What’s your number?
You know the one.
It’s the amount of money you would have to be offered to sell your business. It can be tempting to imagine selling for an outlandish sum, but is that amount necessary for you to consider your exit a win?
I recently interviewed Cheryl Contee, the co-founder of Attentive.ly, a social listening software she and her partner, Rosalyn Lemieux, built for non-profit organizations.
Contee, who has also written a book on her journey titled Mechanical Bull, spoke to me for a recent episode of Built to Sell Radio. According to Contee, there are four different kinds of outcomes for founders who sell.
The first is an “acquihire,” where you sell your company to an organization that agrees to employ you and your staff. While tech giants like Google have consummated some spectacular “acquihires,” most transactions of this nature include only a modest exchange of funds. Contee describes the main benefit of an acquihire as “salvaging your dignity,” which, of course, is hard to put a price on.
The next level is a “new car” kind of exit, which Contee uses as shorthand for a five-figure sale. These kinds of exits can be a fantastic learning experience and allow you to pocket some money and gain a ton of experience. I often refer to these kinds of transactions as selling your “training wheels business” because they can be the precursor to a much larger financial success down the road.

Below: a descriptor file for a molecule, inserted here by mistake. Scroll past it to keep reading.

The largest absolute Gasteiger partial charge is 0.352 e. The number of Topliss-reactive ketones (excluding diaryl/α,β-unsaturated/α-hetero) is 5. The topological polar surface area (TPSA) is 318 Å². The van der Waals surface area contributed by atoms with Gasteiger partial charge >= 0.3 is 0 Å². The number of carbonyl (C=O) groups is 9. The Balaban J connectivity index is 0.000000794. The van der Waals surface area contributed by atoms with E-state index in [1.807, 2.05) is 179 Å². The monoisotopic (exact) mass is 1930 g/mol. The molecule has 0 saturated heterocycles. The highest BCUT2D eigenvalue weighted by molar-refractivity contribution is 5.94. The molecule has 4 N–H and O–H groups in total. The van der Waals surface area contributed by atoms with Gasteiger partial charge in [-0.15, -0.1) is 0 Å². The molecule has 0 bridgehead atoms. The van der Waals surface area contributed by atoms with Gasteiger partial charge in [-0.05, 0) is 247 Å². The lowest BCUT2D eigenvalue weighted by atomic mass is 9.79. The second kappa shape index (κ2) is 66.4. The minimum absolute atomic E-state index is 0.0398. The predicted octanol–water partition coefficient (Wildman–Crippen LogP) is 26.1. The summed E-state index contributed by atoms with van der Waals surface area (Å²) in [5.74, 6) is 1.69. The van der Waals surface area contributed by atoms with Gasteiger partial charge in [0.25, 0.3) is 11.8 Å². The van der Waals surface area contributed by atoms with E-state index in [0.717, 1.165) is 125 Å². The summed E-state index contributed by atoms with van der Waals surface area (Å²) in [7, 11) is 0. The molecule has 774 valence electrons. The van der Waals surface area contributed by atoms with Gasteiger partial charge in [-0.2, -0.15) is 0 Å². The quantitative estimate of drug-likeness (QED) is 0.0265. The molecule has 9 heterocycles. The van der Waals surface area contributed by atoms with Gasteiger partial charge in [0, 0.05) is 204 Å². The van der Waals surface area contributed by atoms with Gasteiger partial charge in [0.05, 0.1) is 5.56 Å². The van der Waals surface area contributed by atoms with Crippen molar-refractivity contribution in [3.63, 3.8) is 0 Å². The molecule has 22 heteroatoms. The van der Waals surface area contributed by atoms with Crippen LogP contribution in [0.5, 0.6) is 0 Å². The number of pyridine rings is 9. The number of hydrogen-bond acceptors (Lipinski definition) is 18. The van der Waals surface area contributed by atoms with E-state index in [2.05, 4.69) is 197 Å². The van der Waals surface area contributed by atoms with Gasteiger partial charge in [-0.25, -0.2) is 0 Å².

The third level in Contee’s framework is a “new house” kind of exit, which describes a six- or low seven-figure deal that allows you to climb the first two steps on Maslow’s hierarchy of needs. In the 1943 paper, “A Theory of Human Motivation,” Abraham Maslow described how humans are motivated by a series of stages of fulfillment. Once our needs at one stage are met, we go on to search for another set of needs to be met. The first tier of needs Maslow described are physiological and safety. Selling a business for enough money to buy a house with cash can be psychologically rewarding because it allows your basic needs for shelter to be met. The psychic reward can be very powerful for someone who has experienced the stress of wondering if they will be able to afford rent.
The fourth level is to sell for enough money that you will never have to work again. This is the classic exit many owners dream about. It describes the point where work becomes a choice. Some owners refer to this point as when they retire even though they may still work because they enjoy it.
At The Value Builder System™, we refer to “The Freedom Point” as the time when the sale of your business, when combined with any other financial assets you have accumulated, will give you a nest egg large enough to live for the rest of your life. (Download The Freedom Point: A Financial Planning Guide for Business Owners to learn more).
In Contee’s case, she decided to sell Attentive.ly at a time when the founders were able to walk away with a level three win. She went on to write a book and started a new business, a digital media agency called Do Big Things, which is thriving.
It can be tempting to think the only reason to sell is to create enough wealth to retire, but there are three other stages worth considering, each with its own payoff you might find attractive at different times in your life.